A single protein controls aging signals more effectively than the team

Credit: University of Cologne

A new study shows that CHIP can regulate insulin receptors more efficiently than in the dual state. In cases of cellular stress, CHIP typically appears as a homodimer – the union of two identical proteins – and primarily serves to break down defective and damaged proteins. Thus, the cell chip is cleaned. To this end, CHIP cooperates with the helper proteins to link a chain of the ubiquitin small protein to the misfolded proteins. Thus the defective proteins are recognized and eliminated by the cell. In addition, CHIP also regulates insulin receptor signal transduction. CHIP binds ubiquitin to the receptor to break it down and deactivate life-prolonging gene products.

A research team in Cologne led by Professor Dr. Thorsten Hoebe has now demonstrated in experiments with the nematode Caenorhabditis elegans and human cells CHIP can also call itself ubiquitin, which prevents the formation of its dimers. The CHIP monomer is more efficient than the dimer in regulating insulin signaling. The study by the University of Cologne Excellence Group of Cellular Stress Responses in Diseases Associated with Aging (CECAD) was published in molecular cell Titled “A Dimer-Monomer Switch Controls Chip-Based Substrate Use and Manipulation.”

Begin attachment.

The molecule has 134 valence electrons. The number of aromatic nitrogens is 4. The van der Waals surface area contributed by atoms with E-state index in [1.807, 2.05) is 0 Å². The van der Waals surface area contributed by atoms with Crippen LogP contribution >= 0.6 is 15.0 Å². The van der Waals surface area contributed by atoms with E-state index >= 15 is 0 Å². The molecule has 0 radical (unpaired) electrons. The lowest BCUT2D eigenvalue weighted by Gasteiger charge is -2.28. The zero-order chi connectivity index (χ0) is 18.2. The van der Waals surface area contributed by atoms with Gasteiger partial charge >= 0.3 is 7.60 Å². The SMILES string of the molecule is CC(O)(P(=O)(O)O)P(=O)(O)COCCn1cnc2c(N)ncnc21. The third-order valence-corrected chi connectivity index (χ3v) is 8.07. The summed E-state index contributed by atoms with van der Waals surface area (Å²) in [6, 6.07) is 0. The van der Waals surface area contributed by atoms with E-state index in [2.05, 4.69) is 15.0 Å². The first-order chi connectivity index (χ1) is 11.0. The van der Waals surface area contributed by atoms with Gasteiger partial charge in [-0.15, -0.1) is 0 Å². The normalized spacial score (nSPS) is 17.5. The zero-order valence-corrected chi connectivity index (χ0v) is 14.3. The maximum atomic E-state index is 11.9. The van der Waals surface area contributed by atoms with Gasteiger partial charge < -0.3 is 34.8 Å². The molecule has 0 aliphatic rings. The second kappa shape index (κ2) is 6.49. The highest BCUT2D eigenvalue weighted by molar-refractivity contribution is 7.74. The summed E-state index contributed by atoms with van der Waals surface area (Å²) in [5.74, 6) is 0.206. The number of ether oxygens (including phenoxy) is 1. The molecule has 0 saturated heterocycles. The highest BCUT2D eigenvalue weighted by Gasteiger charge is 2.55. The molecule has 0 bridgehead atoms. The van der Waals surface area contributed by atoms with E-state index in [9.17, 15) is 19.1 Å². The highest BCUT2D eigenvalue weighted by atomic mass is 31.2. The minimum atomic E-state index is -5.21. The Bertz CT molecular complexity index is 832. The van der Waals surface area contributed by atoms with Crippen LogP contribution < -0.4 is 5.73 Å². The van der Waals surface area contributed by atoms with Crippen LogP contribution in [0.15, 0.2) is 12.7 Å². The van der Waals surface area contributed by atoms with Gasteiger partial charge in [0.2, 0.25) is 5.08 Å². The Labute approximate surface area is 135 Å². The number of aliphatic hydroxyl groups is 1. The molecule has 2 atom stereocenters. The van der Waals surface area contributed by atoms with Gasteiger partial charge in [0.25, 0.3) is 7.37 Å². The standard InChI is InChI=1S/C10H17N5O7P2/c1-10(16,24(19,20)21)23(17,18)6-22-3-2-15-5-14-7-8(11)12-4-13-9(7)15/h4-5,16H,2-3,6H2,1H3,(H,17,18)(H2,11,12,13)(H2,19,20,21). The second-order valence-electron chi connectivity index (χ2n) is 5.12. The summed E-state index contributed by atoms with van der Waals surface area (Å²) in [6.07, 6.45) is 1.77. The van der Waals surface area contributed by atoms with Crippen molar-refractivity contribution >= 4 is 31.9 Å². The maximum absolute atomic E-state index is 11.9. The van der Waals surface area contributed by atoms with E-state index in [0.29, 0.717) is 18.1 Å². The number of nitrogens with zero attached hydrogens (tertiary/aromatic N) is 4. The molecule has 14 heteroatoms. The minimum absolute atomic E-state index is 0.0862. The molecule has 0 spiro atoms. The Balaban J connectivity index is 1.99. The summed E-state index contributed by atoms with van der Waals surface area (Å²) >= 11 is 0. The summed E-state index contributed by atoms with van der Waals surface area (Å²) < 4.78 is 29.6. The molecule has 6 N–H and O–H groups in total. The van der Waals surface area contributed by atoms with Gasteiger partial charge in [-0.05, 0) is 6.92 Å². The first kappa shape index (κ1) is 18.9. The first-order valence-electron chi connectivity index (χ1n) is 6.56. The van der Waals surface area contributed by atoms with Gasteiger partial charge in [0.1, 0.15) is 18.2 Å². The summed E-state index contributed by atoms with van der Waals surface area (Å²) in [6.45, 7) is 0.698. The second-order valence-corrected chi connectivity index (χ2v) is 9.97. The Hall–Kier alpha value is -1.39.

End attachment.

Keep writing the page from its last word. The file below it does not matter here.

“Whether CHIP acts alone or as a pair depends on the state of the cell. Under stress, there are too many denatured proteins as well as helper proteins that bind to CHIP and inhibit self-proliferation, and self-labelling with ubiquitin,” said Vishnu Balaji, first author of the study.

“After CHIP has successfully scavenged the defective proteins, it can also mark the degradation co-proteins. This allows CHIP to be ubiquitous and act as a monomer again,” he explained. Thus, for the body to function smoothly, there must be a balance between the unilateral and dual states of CHIP.

“Interestingly, the monomer-dimer equilibrium of CHIP appears to be disrupted in it Neurological diseasesThorsten Hoppe said. “In cases of spinocerebellar ataxia, for example, different sites of CHIP are mutated, and act mostly in a dimer. Here, switching to more monomers would be a potential therapeutic approach.”

In the next step, the scientists want to know if there are other proteins or receptors to which the CHIP monomer binds, and thus regulates its function. Researchers are also interested in knowing which tissues, organs and diseases in which CHIP monomers or dimers occur in greater numbers, in order to be able to develop more targeted therapies in the future.

The link between protein accumulation and aging

more information:
Vishnu Balaji et al, A two-monomer diffusion switch controls chip-dependent substrate diffusion and processing, molecular cell (2022). DOI: 10.1016 / j.molcel.2022.08.003

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